The world can broadly be divided into the physical world and the digital world.
In the physical world, products are manufactured and deployed. Those products never again see the manufacturer. If there is a problem, a new process may be implemented to solve the problem; but customers with the existing product will not likely see the benefit of the new process.
In the digital world, products are created and deployed just like in the physical world. However, everything that follows is different. When software problems are identified, patches are created or new versions are deployed. When the customer accesses the patches or upgrades their software, they see the benefit of the new changes.
This difference allows for a vastly different approach to creating and deploying products in the digital world. Unlike physical products, software can benefit from an iterative process. Software can be modified today, tested tomorrow, and deployed the following day. What if it doesn’t work? The changes can be rolled back or a new patch can be deployed. Unlike a physical product, a digital product is never complete.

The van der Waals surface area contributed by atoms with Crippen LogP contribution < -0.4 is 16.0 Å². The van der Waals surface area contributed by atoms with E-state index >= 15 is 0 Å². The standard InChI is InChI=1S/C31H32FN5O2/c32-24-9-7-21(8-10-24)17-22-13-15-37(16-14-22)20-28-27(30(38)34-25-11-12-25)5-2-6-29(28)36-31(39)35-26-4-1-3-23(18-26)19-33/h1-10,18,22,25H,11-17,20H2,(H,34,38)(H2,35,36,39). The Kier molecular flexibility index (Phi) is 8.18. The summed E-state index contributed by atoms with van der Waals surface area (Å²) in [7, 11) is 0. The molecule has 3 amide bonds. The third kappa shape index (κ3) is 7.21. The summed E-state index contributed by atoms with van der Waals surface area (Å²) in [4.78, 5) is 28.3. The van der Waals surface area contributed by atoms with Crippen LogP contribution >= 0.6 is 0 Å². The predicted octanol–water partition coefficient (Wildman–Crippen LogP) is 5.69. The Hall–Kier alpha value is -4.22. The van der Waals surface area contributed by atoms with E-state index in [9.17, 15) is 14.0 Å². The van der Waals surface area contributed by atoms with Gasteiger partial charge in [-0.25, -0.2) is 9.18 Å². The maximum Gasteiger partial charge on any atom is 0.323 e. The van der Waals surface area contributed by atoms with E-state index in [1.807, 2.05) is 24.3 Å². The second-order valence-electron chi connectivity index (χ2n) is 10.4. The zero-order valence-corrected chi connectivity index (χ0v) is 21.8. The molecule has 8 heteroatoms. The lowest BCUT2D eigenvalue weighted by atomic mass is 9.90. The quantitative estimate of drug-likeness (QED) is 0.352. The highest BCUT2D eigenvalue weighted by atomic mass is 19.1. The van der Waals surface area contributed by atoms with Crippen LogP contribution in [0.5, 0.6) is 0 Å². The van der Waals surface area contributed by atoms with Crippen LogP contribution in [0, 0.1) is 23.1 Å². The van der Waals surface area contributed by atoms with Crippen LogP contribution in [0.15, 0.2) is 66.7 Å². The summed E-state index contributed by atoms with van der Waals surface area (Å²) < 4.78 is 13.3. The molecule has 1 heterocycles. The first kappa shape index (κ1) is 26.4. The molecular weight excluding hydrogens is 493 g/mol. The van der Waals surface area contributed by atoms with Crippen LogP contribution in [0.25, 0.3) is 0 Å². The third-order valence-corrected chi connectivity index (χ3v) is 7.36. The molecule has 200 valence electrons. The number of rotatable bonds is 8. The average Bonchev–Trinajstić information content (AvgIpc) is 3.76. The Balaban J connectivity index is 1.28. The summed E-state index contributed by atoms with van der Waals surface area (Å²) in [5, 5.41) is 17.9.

This huge paradigm difference means that software companies can be far more nimble than manufacturing companies. Since changes can be made at any time, software companies enjoy far less risk than manufacturing companies.
As a developer of custom software, I often work with customers that are uncomfortable with this process. These customers want to wait until all functionality is present or until everything is fully polished and tested. This makes sense in the physical world, but can actually be detrimental in the software world.
Why is it important to use an iterative approach to software development? Since deploying software can be done quickly and changes can be rapidly fixed if necessary, frequent software releases allow customers to receive updates more quickly than if they waited for a major release. This allows customers to provide feedback if the features are not useful or if they work improperly. This feedback creates a loop that allows developers to go back and ‘get it right’ if they need to in a more controlled environment. Without this loop, it’s possible to spend months developing features that don’t actually meet user requirements or to create bugs that require substantial cost to find and rectify. This means wasted development time as well as missed opportunity costs. Additionally, small frequent software updates means that each individual update can be tested independent of other changes and issues are kept much smaller than in large updates. Frequent software updates also means a decreased time-to-market with new features.
Iterative approaches to software improve user experience, improve time-to-market, decrease difficult to find bugs, and shorten and simplify test cycles. Are you frequently releasing software updates, or are you treating software like it’s a physical commodity?